Frequently Asked Questions

Why don't you offer two-week sessions to boys who are older than 10?

Our goal is to create a “home away from home” for every boy. A four-week camp stay is essential to derive the full benefits of camp and the Ponacka experience. In the 1980s we introduced two-week periods to assist younger boys in making the transition to camp life. A four-week session enables a boy to:

  • Settle in, which may take up to a week before he feels truly comfortable with the routines, his group, the counsellors and how camp runs.
  • Develop lasting friendships. Our alumni tell us their best and most enduring friendships were forged at camp. These friendships are the greatest legacy of summer camp.
  • Develop self-reliance, resiliency and independence. Whether conquering a fear of heights on the aerial ropes course, cooking dinner in the pouring rain on canoe trip, or simply learning to live in harmony with other boys in his tent or cabin, the campers are challenged in ways that foster the character and skills needed for a successful future.
  • Maximize his opportunities for skill development – especially at swimming, canoeing, and sailing where he can earn provincial and national certifications. Try our 20+activities and earn awards as desired.
  • Go on a multi-day canoe trip and also have time to complete his awards at camp. Play in our sports leagues, hockey, soccer and basketball and participate in our month end drama production.
  • Camp is an ideal place to learn the skills needed in the 21st century workplace– teamwork, initiative, compassion, empathy, communication, self discipline – packaged in an atmosphere of fun and laughter. A four-week stay solidifies the gains that every boy makes.
What do Ponacka parents say about the four week program?


Why is Ponacka tech free?

Ponacka has been a tech-free home to “unplug” from the outside world since it’s inception. In every era, we have worked hard to push back on the encroachment of outside inputs, from discmans in the 90s to iPods in the 00s and more recently cell phones, Apple watches and the like. 

We believe that the benefits children and young adults receive from camp are in part, related to the immersive nature of living an uninterrupted camp experience. 

Being untethered from a device allows campers and staff to simply focus on their own goals, activities and the friendships they are developing at Ponacka.

We hope that by choosing Ponacka, families will share these values and support their boys to be tech free for the brief period of time they are at camp.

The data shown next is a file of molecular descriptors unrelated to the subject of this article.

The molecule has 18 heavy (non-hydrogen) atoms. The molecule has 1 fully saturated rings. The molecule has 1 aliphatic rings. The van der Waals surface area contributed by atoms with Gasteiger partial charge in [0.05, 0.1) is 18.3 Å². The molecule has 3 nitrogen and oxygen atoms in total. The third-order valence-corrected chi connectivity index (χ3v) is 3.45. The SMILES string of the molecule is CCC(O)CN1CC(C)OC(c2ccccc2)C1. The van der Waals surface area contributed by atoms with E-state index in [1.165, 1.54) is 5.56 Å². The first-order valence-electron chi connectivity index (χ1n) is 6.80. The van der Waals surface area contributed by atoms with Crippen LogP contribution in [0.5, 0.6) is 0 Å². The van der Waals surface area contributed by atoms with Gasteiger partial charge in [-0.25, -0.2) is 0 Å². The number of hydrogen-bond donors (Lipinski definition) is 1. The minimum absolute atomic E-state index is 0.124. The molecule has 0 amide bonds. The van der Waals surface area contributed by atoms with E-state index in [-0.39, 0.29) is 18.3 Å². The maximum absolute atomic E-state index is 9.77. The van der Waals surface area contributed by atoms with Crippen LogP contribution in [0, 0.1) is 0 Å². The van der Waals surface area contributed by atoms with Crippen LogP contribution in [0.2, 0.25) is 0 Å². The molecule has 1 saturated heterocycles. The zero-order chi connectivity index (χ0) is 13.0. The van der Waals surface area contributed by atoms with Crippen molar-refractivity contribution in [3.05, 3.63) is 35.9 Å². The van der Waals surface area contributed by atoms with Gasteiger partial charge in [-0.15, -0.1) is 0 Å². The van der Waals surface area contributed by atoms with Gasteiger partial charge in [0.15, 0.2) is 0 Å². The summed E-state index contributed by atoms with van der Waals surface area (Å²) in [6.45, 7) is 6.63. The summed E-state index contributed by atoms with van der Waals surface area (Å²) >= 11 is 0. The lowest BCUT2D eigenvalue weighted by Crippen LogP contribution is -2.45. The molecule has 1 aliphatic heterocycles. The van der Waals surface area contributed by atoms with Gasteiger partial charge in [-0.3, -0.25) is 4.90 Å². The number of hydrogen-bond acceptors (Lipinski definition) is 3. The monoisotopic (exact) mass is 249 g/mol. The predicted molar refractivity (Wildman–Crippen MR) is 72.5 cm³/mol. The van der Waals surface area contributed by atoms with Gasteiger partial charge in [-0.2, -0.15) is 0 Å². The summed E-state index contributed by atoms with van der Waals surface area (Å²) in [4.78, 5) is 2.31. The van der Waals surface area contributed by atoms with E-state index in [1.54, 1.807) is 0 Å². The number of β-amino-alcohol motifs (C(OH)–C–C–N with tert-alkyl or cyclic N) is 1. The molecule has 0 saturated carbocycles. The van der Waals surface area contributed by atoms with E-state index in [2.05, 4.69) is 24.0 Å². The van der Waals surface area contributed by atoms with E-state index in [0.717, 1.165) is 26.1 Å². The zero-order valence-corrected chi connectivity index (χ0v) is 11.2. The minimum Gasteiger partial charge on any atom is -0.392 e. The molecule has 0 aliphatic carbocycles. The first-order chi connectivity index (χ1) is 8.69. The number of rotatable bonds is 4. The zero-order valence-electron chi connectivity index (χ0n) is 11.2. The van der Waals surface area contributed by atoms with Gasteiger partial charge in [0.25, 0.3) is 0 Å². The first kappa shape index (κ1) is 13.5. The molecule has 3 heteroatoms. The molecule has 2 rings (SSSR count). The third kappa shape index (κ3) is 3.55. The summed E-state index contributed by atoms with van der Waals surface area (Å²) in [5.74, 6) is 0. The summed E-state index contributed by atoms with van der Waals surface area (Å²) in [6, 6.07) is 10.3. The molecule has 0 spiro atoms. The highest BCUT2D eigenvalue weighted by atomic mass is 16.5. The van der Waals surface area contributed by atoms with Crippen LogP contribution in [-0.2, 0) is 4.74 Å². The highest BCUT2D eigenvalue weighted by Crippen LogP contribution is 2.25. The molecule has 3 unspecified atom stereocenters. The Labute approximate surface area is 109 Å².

Why is Ponacka an all-boys camp?

In the 1940s when Camp Ponacka was founded, co-ed camps were rare. Ponacka’s founding director Bruno Morawetz set out to provide a small group of boys with a traditional camp experience in a wilderness setting, where they could gain new skills and develop themselves. Ponacka employs about 15 female staff as activity instructors and support staff. 

Some Ponackians describe the benefits of an all boys camp,

“My favourite thing about a boys-only camp vs. a co-ed camp is that you can truly be yourself. One of the greatest things about camp is learning and embracing who you really are as a person; not the person your parents or city friends want you to be. I think introducing girls into that equation would make ‘finding yourself’ harder. — Tyler Ray 

“I prefer a boys-only camp because it gives me the freedom to truly express who I am. When I’m around girls I have to give off a certain image but in an all-boys environment I have the freedom to be who I want to be. — Leo Timmins

Is it normal for boys to feel homesick?

The majority of boys experience some degree of homesickness in their first, and sometimes second year at camp. Anne, Don and Laura, the counsellors and other staff will comfort a homesick boy and do their best to make him feel supported and cared for. Please encourage your boy to tell us if he feels homesick. That way, we can support him right away. Most cases of homesickness resolve quickly after he has adjusted to camp life.

Fleeting homesickness may occur as parents leave after the mid month visit. We ask parents to leave their boy with a counsellor or at an activity at the end of their visit.



What are the camp's safety procedures and medical facilities?

All counselors have current Standard First Aid certification and are trained in water search-and-rescue and firefighting/prevention, during pre-camp. Smoke alarms and fire extinguishers are located in all buildings.